Prime Minister Alexis Tsipras and his leading negotiator Euclid Tsakalotos announced on Wednesday that they expect to reach an agreement with Greece's creditors within two weeks. But the latter are not interested in swiftly concluding the negotiations, the liberal business daily Il Sole 24 Ore counters: "The solution proposed by the unbending partners is dictated by a lack of trust. It aims not at concluding the negotiations but at prolonging them for weeks, if not months. Meanwhile Athens is to receive the 11 billion euros at its disposal not in one go but in dribs and drabs. A means of bringing the Greek government to heel and making sure that the reform plan is adhered to. … This rotten compromise may end the self-destructive trial of strength but it will hardly put an end to the Greek crisis." (28/05/2015)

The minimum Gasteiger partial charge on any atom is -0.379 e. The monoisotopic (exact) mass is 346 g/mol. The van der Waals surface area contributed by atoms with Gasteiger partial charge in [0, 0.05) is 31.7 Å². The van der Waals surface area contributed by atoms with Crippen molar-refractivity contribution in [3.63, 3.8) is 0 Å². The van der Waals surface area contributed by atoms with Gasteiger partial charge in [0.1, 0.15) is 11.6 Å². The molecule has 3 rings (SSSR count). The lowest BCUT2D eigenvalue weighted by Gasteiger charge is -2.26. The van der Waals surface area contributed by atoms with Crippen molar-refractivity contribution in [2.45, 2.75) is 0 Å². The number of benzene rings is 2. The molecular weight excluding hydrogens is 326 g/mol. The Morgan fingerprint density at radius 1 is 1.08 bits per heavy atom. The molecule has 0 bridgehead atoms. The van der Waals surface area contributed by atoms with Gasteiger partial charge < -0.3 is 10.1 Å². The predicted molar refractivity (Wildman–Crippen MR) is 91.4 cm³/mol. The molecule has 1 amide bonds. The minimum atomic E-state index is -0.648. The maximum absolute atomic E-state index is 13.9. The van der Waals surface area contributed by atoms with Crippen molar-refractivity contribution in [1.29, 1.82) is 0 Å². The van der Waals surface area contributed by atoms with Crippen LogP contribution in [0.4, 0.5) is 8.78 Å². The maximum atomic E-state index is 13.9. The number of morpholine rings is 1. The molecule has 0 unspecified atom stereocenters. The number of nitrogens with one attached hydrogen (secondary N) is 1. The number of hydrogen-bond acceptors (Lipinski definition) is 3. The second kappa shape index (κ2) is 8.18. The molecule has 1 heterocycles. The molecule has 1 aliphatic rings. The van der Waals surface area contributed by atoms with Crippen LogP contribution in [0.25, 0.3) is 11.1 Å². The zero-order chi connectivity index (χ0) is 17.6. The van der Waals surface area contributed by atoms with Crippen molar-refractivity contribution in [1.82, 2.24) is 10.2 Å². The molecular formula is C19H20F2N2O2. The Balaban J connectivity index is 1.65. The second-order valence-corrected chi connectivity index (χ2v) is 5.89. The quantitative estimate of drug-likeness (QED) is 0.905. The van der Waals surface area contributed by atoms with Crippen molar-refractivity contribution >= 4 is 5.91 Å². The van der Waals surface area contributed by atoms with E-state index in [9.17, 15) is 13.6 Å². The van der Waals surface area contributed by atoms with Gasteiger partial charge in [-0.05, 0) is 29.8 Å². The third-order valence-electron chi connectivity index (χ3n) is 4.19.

The Daily Telegraph - United Kingdom

House of Lords must not sabotage Brexit vote

In her speech marking the opening of the new British parliament on Wednesday, Queen Elizabeth presented the Tory government's plan to hold a referendum on Britain's exiting the EU by the end of 2017. The House of Lords, which tends to be pro-EU, must not place any obstacles in the way of the vote, urges the Tory Member of the House of Commons Jacob Rees-Mogg in the conservative paper The Daily Telegraph: "It has a comfortable Left-wing majority which is undoubtedly much more supportive of the European Union than the nation at large or the House of Commons. Quite a number of Peers are former high-ranking Eurocrats in receipt of generous pensions from the EU, so are naturally pre-disposed to maintaining British membership. This could affect the passage of the referendum bill. ... It would be the Peers against the people, a battle which the Peers always lose." (27/05/2015)

Sözcü - Turkey

The people of Turkey will send Erdoğan away